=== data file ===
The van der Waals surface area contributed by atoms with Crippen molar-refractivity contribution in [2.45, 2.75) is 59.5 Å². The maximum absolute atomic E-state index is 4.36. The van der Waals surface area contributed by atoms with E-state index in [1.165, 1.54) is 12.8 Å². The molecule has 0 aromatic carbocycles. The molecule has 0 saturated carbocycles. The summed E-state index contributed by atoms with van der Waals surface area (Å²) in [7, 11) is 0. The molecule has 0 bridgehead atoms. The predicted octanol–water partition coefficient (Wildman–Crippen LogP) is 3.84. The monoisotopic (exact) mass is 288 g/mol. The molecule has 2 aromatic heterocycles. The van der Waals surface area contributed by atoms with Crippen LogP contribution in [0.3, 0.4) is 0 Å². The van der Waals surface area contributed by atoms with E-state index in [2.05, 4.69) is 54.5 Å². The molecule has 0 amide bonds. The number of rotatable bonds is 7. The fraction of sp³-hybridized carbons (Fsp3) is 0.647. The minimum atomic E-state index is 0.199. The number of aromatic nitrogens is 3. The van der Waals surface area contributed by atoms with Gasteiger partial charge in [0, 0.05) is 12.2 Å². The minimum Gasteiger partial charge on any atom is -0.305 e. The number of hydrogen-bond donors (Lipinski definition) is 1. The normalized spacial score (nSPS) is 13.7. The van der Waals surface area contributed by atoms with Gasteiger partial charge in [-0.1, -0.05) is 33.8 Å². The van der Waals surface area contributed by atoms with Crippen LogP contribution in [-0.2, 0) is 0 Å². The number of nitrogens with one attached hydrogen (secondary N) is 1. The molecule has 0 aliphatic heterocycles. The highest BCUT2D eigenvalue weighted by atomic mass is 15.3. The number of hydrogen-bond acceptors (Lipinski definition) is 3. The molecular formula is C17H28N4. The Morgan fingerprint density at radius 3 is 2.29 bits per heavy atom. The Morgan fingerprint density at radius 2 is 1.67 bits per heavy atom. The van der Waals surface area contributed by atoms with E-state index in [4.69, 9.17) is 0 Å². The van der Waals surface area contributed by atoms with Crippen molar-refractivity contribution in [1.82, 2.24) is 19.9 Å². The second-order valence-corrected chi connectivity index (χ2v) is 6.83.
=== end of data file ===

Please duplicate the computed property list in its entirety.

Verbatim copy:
The van der Waals surface area contributed by atoms with Crippen molar-refractivity contribution in [2.45, 2.75) is 59.5 Å². The maximum absolute atomic E-state index is 4.36. The van der Waals surface area contributed by atoms with E-state index in [1.165, 1.54) is 12.8 Å². The molecule has 0 aromatic carbocycles. The molecule has 0 saturated carbocycles. The summed E-state index contributed by atoms with van der Waals surface area (Å²) in [7, 11) is 0. The molecule has 0 bridgehead atoms. The predicted octanol–water partition coefficient (Wildman–Crippen LogP) is 3.84. The monoisotopic (exact) mass is 288 g/mol. The molecule has 2 aromatic heterocycles. The van der Waals surface area contributed by atoms with Crippen LogP contribution in [0.3, 0.4) is 0 Å². The van der Waals surface area contributed by atoms with E-state index in [2.05, 4.69) is 54.5 Å². The molecule has 0 amide bonds. The number of rotatable bonds is 7. The fraction of sp³-hybridized carbons (Fsp3) is 0.647. The minimum atomic E-state index is 0.199. The number of aromatic nitrogens is 3. The van der Waals surface area contributed by atoms with Gasteiger partial charge in [0, 0.05) is 12.2 Å². The minimum Gasteiger partial charge on any atom is -0.305 e. The number of hydrogen-bond donors (Lipinski definition) is 1. The normalized spacial score (nSPS) is 13.7. The van der Waals surface area contributed by atoms with Gasteiger partial charge in [-0.1, -0.05) is 33.8 Å². The van der Waals surface area contributed by atoms with Crippen LogP contribution in [-0.2, 0) is 0 Å². The number of nitrogens with one attached hydrogen (secondary N) is 1. The molecule has 0 aliphatic heterocycles. The highest BCUT2D eigenvalue weighted by atomic mass is 15.3. The number of hydrogen-bond acceptors (Lipinski definition) is 3. The molecular formula is C17H28N4. The Morgan fingerprint density at radius 3 is 2.29 bits per heavy atom. The Morgan fingerprint density at radius 2 is 1.67 bits per heavy atom. The van der Waals surface area contributed by atoms with E-state index in [4.69, 9.17) is 0 Å². The van der Waals surface area contributed by atoms with Crippen molar-refractivity contribution in [1.82, 2.24) is 19.9 Å². The second-order valence-corrected chi connectivity index (χ2v) is 6.83.